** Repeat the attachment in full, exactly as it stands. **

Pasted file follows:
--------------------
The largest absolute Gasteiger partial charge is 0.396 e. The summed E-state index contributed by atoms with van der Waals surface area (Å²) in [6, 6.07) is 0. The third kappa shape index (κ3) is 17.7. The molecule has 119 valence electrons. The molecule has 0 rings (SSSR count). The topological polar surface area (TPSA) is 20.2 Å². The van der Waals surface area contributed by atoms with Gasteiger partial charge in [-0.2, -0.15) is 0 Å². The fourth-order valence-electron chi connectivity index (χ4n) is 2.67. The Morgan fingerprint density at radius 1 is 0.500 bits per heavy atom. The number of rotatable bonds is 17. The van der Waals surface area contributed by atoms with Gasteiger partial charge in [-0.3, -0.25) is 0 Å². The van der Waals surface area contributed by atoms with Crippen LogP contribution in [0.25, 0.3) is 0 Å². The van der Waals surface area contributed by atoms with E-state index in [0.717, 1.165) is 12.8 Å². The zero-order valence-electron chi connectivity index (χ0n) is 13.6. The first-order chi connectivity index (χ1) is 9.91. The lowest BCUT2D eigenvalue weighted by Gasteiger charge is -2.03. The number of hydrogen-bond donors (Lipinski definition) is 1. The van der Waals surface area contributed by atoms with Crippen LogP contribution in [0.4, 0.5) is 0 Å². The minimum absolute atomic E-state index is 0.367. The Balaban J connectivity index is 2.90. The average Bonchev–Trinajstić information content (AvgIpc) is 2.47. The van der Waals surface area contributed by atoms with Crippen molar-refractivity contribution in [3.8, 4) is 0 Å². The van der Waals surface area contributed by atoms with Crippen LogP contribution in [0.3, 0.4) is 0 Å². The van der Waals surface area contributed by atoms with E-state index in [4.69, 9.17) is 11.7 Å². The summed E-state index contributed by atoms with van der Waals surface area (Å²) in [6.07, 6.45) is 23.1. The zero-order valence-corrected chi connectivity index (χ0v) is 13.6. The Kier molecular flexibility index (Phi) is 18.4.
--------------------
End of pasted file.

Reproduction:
The largest absolute Gasteiger partial charge is 0.396 e. The summed E-state index contributed by atoms with van der Waals surface area (Å²) in [6, 6.07) is 0. The third kappa shape index (κ3) is 17.7. The molecule has 119 valence electrons. The molecule has 0 rings (SSSR count). The topological polar surface area (TPSA) is 20.2 Å². The van der Waals surface area contributed by atoms with Gasteiger partial charge in [-0.2, -0.15) is 0 Å². The fourth-order valence-electron chi connectivity index (χ4n) is 2.67. The Morgan fingerprint density at radius 1 is 0.500 bits per heavy atom. The number of rotatable bonds is 17. The van der Waals surface area contributed by atoms with Gasteiger partial charge in [-0.3, -0.25) is 0 Å². The van der Waals surface area contributed by atoms with Crippen LogP contribution in [0.25, 0.3) is 0 Å². The van der Waals surface area contributed by atoms with E-state index in [0.717, 1.165) is 12.8 Å². The zero-order valence-electron chi connectivity index (χ0n) is 13.6. The first-order chi connectivity index (χ1) is 9.91. The lowest BCUT2D eigenvalue weighted by Gasteiger charge is -2.03. The number of hydrogen-bond donors (Lipinski definition) is 1. The van der Waals surface area contributed by atoms with Crippen LogP contribution in [0.4, 0.5) is 0 Å². The minimum absolute atomic E-state index is 0.367. The Balaban J connectivity index is 2.90. The average Bonchev–Trinajstić information content (AvgIpc) is 2.47. The van der Waals surface area contributed by atoms with Crippen molar-refractivity contribution in [3.8, 4) is 0 Å². The van der Waals surface area contributed by atoms with Crippen LogP contribution in [0.3, 0.4) is 0 Å². The van der Waals surface area contributed by atoms with E-state index in [4.69, 9.17) is 11.7 Å². The summed E-state index contributed by atoms with van der Waals surface area (Å²) in [6.07, 6.45) is 23.1. The zero-order valence-corrected chi connectivity index (χ0v) is 13.6. The Kier molecular flexibility index (Phi) is 18.4.